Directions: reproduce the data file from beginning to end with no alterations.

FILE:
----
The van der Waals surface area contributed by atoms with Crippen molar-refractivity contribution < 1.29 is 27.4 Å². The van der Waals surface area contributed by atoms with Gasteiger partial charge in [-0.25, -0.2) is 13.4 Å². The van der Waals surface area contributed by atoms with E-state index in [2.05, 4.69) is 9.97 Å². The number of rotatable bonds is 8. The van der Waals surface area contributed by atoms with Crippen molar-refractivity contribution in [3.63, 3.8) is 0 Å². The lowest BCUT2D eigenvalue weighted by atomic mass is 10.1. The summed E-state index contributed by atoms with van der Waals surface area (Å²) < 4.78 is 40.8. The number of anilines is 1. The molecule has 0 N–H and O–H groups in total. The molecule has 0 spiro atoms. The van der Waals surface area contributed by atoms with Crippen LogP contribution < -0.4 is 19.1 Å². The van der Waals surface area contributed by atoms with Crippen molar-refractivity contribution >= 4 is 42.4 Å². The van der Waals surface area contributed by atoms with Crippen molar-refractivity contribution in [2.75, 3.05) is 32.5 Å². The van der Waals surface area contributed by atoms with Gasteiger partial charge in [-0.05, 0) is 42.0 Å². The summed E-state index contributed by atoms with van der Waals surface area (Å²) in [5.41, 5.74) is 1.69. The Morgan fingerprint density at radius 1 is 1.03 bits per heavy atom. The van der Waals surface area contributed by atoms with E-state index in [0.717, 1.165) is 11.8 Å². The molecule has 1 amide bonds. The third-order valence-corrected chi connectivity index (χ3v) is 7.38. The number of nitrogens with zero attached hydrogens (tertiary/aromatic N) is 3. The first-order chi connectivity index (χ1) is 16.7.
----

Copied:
The van der Waals surface area contributed by atoms with Crippen molar-refractivity contribution < 1.29 is 27.4 Å². The van der Waals surface area contributed by atoms with Gasteiger partial charge in [-0.25, -0.2) is 13.4 Å². The van der Waals surface area contributed by atoms with E-state index in [2.05, 4.69) is 9.97 Å². The number of rotatable bonds is 8. The van der Waals surface area contributed by atoms with Crippen molar-refractivity contribution in [3.63, 3.8) is 0 Å². The lowest BCUT2D eigenvalue weighted by atomic mass is 10.1. The summed E-state index contributed by atoms with van der Waals surface area (Å²) < 4.78 is 40.8. The number of anilines is 1. The molecule has 0 N–H and O–H groups in total. The molecule has 0 spiro atoms. The van der Waals surface area contributed by atoms with Crippen LogP contribution < -0.4 is 19.1 Å². The van der Waals surface area contributed by atoms with Crippen molar-refractivity contribution >= 4 is 42.4 Å². The van der Waals surface area contributed by atoms with Crippen molar-refractivity contribution in [2.75, 3.05) is 32.5 Å². The van der Waals surface area contributed by atoms with Gasteiger partial charge in [-0.05, 0) is 42.0 Å². The summed E-state index contributed by atoms with van der Waals surface area (Å²) in [5.41, 5.74) is 1.69. The Morgan fingerprint density at radius 1 is 1.03 bits per heavy atom. The van der Waals surface area contributed by atoms with E-state index in [0.717, 1.165) is 11.8 Å². The molecule has 1 amide bonds. The third-order valence-corrected chi connectivity index (χ3v) is 7.38. The number of nitrogens with zero attached hydrogens (tertiary/aromatic N) is 3. The first-order chi connectivity index (χ1) is 16.7.